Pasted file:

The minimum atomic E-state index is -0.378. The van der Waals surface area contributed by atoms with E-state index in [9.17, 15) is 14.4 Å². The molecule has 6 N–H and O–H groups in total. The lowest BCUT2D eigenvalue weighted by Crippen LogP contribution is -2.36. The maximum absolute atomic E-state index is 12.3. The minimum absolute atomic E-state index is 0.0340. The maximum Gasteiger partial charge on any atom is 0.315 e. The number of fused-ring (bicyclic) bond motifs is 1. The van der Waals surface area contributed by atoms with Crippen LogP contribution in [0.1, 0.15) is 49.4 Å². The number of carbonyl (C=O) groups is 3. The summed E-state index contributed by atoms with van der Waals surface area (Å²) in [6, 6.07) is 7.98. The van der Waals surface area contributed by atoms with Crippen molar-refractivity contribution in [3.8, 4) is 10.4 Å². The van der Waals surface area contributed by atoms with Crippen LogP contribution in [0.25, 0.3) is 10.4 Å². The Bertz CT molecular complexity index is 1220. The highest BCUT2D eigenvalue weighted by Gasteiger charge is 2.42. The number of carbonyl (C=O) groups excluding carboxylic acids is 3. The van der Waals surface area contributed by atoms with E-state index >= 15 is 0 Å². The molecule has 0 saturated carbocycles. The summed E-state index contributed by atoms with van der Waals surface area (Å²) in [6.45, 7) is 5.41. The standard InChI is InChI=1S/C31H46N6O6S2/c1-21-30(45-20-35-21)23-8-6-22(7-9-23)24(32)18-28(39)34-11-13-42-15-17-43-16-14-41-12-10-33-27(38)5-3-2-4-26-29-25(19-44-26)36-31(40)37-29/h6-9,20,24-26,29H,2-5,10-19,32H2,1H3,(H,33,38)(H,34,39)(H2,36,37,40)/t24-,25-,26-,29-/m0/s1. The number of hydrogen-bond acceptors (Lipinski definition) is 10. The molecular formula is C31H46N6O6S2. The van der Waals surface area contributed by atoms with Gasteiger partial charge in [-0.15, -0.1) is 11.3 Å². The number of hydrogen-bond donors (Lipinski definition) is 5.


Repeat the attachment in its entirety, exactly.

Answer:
The minimum atomic E-state index is -0.378. The van der Waals surface area contributed by atoms with E-state index in [9.17, 15) is 14.4 Å². The molecule has 6 N–H and O–H groups in total. The lowest BCUT2D eigenvalue weighted by Crippen LogP contribution is -2.36. The maximum absolute atomic E-state index is 12.3. The minimum absolute atomic E-state index is 0.0340. The maximum Gasteiger partial charge on any atom is 0.315 e. The number of fused-ring (bicyclic) bond motifs is 1. The van der Waals surface area contributed by atoms with Crippen LogP contribution in [0.1, 0.15) is 49.4 Å². The number of carbonyl (C=O) groups is 3. The summed E-state index contributed by atoms with van der Waals surface area (Å²) in [6, 6.07) is 7.98. The van der Waals surface area contributed by atoms with Crippen molar-refractivity contribution in [3.8, 4) is 10.4 Å². The van der Waals surface area contributed by atoms with Crippen LogP contribution in [0.25, 0.3) is 10.4 Å². The Bertz CT molecular complexity index is 1220. The highest BCUT2D eigenvalue weighted by Gasteiger charge is 2.42. The number of carbonyl (C=O) groups excluding carboxylic acids is 3. The van der Waals surface area contributed by atoms with E-state index >= 15 is 0 Å². The molecule has 0 saturated carbocycles. The summed E-state index contributed by atoms with van der Waals surface area (Å²) in [6.45, 7) is 5.41. The standard InChI is InChI=1S/C31H46N6O6S2/c1-21-30(45-20-35-21)23-8-6-22(7-9-23)24(32)18-28(39)34-11-13-42-15-17-43-16-14-41-12-10-33-27(38)5-3-2-4-26-29-25(19-44-26)36-31(40)37-29/h6-9,20,24-26,29H,2-5,10-19,32H2,1H3,(H,33,38)(H,34,39)(H2,36,37,40)/t24-,25-,26-,29-/m0/s1. The number of hydrogen-bond acceptors (Lipinski definition) is 10. The molecular formula is C31H46N6O6S2. The van der Waals surface area contributed by atoms with Gasteiger partial charge in [-0.15, -0.1) is 11.3 Å². The number of hydrogen-bond donors (Lipinski definition) is 5.